A disqualified applicant for one of the coveted medical-marijuana cultivation licenses may continue along limited grounds its lawsuit challenging the state Medical Marijuana Commission’s review of its application, the Arkansas Supreme Court ruled Thursday.
The decision was handed down nearly two years after Carpenter Farms Medical Group of Grady first raised concerns over errors identified in the application of one of its successful competitors, despite similar errors cited as the commission’s reason for Carpenter Farms’ disqualification.
The disqualifying error was a discrepancy in ownership percentages assigned to different stakeholders in parts of Carpenter Farms’ application, though representatives for the group argued the discrepancy was merely a typo.
Carpenter Farms sued the commission in December 2018, seeking an order that would force the commissioners to reconsider its application. Among the claims made by the group’s attorneys were that the commission had violated its own rules as well as guidelines set by the Arkansas Administrative Procedures Act, in addition to violating the applicants’ constitutional rights to equal protection.
“We’re really grateful that the court understood the gravity of the case and that we’ll finally have our day in court,” said Matt Simmons, an attorney for Carpenter Farms.
In a series of opinions handed down Thursday — none joined by more than three of the court’s seven justices — the Supreme Court held that the commission was not protected from Carpenter Farms’ lawsuit by the doctrine of sovereign immunity, which upheld an earlier decision reached by a circuit judge.
Writing for the court’s majority, Justice Rhonda Wood also said that Carpenter Farms may continue to pursue its arguments that the commission failed to adopt model rules under the Administrative Procedures Act as well as its equal-protection claims.
Wood dismissed the applicant’s other claims under both the Administrative Procedures Act and the commission rules, and remanded the case back to Pulaski County Circuit Judge Wendell Griffen for further deliberations.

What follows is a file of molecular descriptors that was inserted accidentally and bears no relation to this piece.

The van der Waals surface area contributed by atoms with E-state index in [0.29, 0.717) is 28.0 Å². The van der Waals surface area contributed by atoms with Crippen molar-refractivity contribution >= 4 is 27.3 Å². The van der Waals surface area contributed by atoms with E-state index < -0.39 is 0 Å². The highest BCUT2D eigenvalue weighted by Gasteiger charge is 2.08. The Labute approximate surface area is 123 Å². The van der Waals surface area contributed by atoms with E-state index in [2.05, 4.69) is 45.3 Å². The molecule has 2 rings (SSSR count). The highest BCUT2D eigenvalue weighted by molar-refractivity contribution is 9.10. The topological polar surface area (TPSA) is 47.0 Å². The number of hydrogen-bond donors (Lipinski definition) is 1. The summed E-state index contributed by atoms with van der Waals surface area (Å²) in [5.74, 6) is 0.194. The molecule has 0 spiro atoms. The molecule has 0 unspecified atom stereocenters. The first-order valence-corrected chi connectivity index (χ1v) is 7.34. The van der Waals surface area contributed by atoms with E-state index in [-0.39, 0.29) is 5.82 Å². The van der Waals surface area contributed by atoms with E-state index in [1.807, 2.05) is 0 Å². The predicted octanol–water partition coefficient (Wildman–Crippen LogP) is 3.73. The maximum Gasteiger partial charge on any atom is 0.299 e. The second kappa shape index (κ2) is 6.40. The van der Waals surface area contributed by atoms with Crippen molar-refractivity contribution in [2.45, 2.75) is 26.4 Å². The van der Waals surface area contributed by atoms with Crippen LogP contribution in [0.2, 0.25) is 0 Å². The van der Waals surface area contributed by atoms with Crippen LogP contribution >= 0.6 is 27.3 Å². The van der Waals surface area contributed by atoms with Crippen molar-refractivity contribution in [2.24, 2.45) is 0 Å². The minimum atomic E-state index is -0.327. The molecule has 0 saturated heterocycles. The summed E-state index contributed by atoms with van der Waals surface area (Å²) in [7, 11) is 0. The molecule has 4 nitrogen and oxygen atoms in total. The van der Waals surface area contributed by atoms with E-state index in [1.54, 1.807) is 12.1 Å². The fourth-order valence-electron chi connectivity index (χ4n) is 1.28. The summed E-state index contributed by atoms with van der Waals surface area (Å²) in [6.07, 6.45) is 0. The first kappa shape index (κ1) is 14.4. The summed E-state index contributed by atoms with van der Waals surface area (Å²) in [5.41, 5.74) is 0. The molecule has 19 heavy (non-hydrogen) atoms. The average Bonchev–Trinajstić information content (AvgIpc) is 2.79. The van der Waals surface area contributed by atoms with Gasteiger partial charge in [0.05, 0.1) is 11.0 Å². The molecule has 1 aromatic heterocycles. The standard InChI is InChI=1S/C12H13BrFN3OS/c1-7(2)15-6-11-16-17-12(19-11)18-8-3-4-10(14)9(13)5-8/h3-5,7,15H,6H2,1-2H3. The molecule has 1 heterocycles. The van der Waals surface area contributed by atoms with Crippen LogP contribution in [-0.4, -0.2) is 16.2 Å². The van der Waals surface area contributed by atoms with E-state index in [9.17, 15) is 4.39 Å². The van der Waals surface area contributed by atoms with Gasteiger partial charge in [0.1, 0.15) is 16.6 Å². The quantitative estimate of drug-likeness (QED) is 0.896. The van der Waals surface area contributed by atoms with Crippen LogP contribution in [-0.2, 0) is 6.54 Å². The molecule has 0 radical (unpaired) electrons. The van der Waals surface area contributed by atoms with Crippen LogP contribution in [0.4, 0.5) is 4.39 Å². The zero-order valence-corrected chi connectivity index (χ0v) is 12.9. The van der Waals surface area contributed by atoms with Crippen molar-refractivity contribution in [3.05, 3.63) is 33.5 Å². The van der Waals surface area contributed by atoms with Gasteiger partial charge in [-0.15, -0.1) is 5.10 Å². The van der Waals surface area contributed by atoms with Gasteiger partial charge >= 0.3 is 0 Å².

“Whether this allegation can be proved and the appropriate remedy are questions left for another day,” Wood wrote.
Wood’s opinion was joined in full by Chief Justice Dan Kemp.
A concurring opinion written by Justice Robin Wynne also found fault with the commission’s decision to deny Carpenter Farms’ application without notice or a hearing, and also would have allowed Griffin to hear further arguments on that matter. His concurrence was joined by Justices Courtney Hudson and Josephine “Jo” Hart.
Two other justices wrote their own partial concurring opinions.
Justice Shawn Womack wrote that he would have allowed Carpenter Farms to proceed with its equal-protection claims, while dismissing its claims under the Administrative Procedures Act. Meanwhile, Justice Karen Baker wrote that the entirety of the applicant’s suit should have been barred by sovereign immunity.
The court also addressed another issue raised by Attorney General Leslie Rutledge: whether to allow Griffen to continue hearing the case — and others involving Rutledge’s office — on remand to the circuit court in Pulaski County.
Rutledge asked the high court last fall to bar Griffen from hearing further cases involving her office after she accused Griffen of badgering one of her deputies during a hearing in the Carpenter Farms case. A transcript of the hearing showed that Griffen interrupted Senior Assistant Attorney General Jennifer Merritt 50 times during the two-hour hearing, which Griffen chalked up to his reputation for having a “hot bench.”
In December, the Supreme Court declined to move Rutledge’s cases from Griffen’s court, a decision that was repeated in Thursday’s ruling.
In a statement Thursday, Rutledge’s spokeswoman Amanda Priest said that the attorney general was “pleased” with respect to the court’s reversal of at least some of Griffen’s earlier ruling, which held in part that the commission had waived sovereign immunity under its own rules.
“However, the Attorney General is disappointed that the Supreme Court raised a jurisdictional basis for the lawsuit sua sponte that was not cited in Carpenter’s complaint and this justified the Supreme Court sending it back to the Circuit Court for further proceedings on the surviving claims,” the statement read.
Should Griffen order a reinstatement of Carpenter Farms’ application, it would join a list of 37 other un-selected applicants for one of the state’s three remaining cultivation licenses, said Scott Hardin, a spokesman for the commission.
The commission has not yet announced when it might award the remaining licenses.
There are five active cultivators in the state that have been licensed to grow medical marijuana, Hardin said.
Metro on 05/30/2020